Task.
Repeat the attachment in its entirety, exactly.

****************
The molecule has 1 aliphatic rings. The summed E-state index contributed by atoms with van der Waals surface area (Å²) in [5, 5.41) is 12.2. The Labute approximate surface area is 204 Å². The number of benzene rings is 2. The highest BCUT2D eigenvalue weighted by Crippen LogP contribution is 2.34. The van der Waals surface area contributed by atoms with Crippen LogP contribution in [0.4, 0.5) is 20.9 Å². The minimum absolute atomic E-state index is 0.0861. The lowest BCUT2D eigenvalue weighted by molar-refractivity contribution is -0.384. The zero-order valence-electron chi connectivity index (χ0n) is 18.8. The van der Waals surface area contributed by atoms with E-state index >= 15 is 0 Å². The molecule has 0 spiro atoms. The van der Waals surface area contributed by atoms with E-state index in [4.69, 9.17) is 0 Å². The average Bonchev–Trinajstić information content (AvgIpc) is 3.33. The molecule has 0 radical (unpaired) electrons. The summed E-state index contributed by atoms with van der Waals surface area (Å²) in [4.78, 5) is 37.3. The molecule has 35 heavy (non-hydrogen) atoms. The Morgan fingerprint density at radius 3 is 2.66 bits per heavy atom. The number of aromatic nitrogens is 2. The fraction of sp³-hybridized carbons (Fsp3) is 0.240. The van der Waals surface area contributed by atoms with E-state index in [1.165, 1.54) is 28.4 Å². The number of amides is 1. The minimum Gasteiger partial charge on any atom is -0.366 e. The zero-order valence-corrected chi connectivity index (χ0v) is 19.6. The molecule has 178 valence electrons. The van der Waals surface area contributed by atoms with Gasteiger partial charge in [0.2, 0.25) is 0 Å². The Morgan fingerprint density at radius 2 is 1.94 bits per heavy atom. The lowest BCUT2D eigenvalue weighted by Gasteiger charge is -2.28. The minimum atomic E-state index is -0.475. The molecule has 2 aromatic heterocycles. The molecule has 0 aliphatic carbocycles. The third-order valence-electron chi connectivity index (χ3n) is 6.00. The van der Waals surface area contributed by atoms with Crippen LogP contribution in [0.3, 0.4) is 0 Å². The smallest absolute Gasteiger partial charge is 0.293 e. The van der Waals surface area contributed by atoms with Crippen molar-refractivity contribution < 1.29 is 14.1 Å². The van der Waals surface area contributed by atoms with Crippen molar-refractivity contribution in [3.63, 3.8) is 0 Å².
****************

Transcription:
The molecule has 1 aliphatic rings. The summed E-state index contributed by atoms with van der Waals surface area (Å²) in [5, 5.41) is 12.2. The Labute approximate surface area is 204 Å². The number of benzene rings is 2. The highest BCUT2D eigenvalue weighted by Crippen LogP contribution is 2.34. The van der Waals surface area contributed by atoms with Crippen LogP contribution in [0.4, 0.5) is 20.9 Å². The minimum absolute atomic E-state index is 0.0861. The lowest BCUT2D eigenvalue weighted by molar-refractivity contribution is -0.384. The zero-order valence-electron chi connectivity index (χ0n) is 18.8. The van der Waals surface area contributed by atoms with E-state index >= 15 is 0 Å². The molecule has 0 spiro atoms. The van der Waals surface area contributed by atoms with E-state index in [4.69, 9.17) is 0 Å². The average Bonchev–Trinajstić information content (AvgIpc) is 3.33. The molecule has 0 radical (unpaired) electrons. The summed E-state index contributed by atoms with van der Waals surface area (Å²) in [4.78, 5) is 37.3. The molecule has 35 heavy (non-hydrogen) atoms. The Morgan fingerprint density at radius 3 is 2.66 bits per heavy atom. The number of aromatic nitrogens is 2. The fraction of sp³-hybridized carbons (Fsp3) is 0.240. The van der Waals surface area contributed by atoms with E-state index in [1.165, 1.54) is 28.4 Å². The number of amides is 1. The minimum Gasteiger partial charge on any atom is -0.366 e. The zero-order valence-corrected chi connectivity index (χ0v) is 19.6. The molecule has 178 valence electrons. The van der Waals surface area contributed by atoms with Gasteiger partial charge in [0.2, 0.25) is 0 Å². The Morgan fingerprint density at radius 2 is 1.94 bits per heavy atom. The lowest BCUT2D eigenvalue weighted by Gasteiger charge is -2.28. The minimum atomic E-state index is -0.475. The molecule has 2 aromatic heterocycles. The molecule has 0 aliphatic carbocycles. The third-order valence-electron chi connectivity index (χ3n) is 6.00. The van der Waals surface area contributed by atoms with Crippen LogP contribution in [0.3, 0.4) is 0 Å². The smallest absolute Gasteiger partial charge is 0.293 e. The van der Waals surface area contributed by atoms with Crippen molar-refractivity contribution < 1.29 is 14.1 Å². The van der Waals surface area contributed by atoms with Crippen molar-refractivity contribution in [3.63, 3.8) is 0 Å².